What is Breast Augmentation?
Breast augmentation is simply enhancing breast volume, as well as shape, with an implant. This procedure is done under general anesthesia as an outpatient surgery and may be combined with other breast or body procedures such as a breast lift or in combination with multiple procedures for a complete mommy makeover.
Is Breast Augmentation Right for You?
A healthy patient that desires changes in breast size and shape is generally a good candidate for breast augmentation. Patients with multiple medical problems or a complicated breast history for any reason or a history of abnormal and excessive scar formation (keloids) or connective tissue disorders may not be ideal candidates for breast augmentation. This conversation and decision can be made after a full consultation reviewing a patient’s history.
What Implant Should I Choose?
Breast implants are either silicone or saline. The most common implants used in my practice are silicone gels because they are natural in appearance and feel and very safe. Saline implants have a higher risk of rippling and may not feel as natural through the tissues as silicone implants but for specific reasons outlined at time of consultation, saline implants are sometimes a very good alternative to silicone gels. Dr. McLaughlin uses only FDA approved implants including breast implant manufactures: MENTOR & ALLERGAN.
Each offer warranty options:
Are Breast Implants Safe?
Breast implants are very safe and most patients enjoy the results of their decision to proceed with breast augmentation for many, many years. The potential risks related to implants include the possibility of loss of nipple sensation and capsular contracture formation (hardening of the tissue around the implant), among other things. Silicone or saline implants can rupture over time; this is generally a contained or intracapsular rupture and is managed with removal and replacement of the breast implant.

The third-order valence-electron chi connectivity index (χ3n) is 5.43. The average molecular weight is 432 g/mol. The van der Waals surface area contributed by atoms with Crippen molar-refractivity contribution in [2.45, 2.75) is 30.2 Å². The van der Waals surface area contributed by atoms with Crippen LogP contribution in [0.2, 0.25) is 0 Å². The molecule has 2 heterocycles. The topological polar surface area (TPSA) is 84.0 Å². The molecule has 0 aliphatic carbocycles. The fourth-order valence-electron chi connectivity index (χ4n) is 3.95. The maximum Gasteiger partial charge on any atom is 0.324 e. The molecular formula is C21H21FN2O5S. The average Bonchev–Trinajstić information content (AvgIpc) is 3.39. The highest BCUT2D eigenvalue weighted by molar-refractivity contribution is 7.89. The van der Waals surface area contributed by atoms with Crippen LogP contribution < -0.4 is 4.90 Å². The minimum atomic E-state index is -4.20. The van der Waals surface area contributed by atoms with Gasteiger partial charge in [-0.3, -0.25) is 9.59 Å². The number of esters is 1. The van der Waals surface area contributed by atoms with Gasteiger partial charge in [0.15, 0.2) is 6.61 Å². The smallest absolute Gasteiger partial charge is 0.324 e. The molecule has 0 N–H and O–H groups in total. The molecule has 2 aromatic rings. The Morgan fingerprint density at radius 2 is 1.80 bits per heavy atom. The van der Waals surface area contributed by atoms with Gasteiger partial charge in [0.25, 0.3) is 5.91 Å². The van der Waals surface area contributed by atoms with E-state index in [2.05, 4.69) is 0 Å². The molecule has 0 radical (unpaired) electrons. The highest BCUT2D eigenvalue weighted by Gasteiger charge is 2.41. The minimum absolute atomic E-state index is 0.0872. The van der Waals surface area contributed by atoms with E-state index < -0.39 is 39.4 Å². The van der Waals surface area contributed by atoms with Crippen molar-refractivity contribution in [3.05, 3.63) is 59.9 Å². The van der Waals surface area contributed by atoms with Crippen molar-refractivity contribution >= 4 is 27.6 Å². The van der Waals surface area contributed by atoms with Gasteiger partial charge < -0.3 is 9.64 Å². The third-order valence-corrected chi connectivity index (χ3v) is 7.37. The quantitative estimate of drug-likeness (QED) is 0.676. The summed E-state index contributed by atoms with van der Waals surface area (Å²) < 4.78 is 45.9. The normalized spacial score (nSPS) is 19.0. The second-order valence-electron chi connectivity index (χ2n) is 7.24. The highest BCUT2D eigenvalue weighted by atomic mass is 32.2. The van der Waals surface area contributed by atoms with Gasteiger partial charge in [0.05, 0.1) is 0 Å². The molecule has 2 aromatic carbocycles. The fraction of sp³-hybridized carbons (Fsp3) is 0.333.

Where Will My Incisions Be?
Incision placement is determined at time of consultation and specific to a patient’s specific tissue characteristics and interests. My preference for implant placement in a patient without a breast lift is an incision in the fold of the breast, or an inframammary fold incision. Other options are a periareolar incision, or around the perimeter of the areola, or an axillary incision.
Dr. McLaughlin's 24-Hour Breast Augmentation Recovery:
The 24-hour Recovery is a process related to both the execution of the surgical procedure and the protocol for the patient to follow after surgery. From a surgery standpoint, breast augmentation generally takes about 30 minutes start to finish if not combined with other procedures. The surgery is done with a cautery device and blood loss is controlled throughout. Many technical nuances during the procedure contribute to less patient discomfort postoperatively. Patients are given specific instructions for activity postoperatively related to gentle exercises and activity. The majority of patients are out of the house, perhaps having lunch with a friend and shopping for new bras, when they are called the following day to assess how they are feeling postoperatively.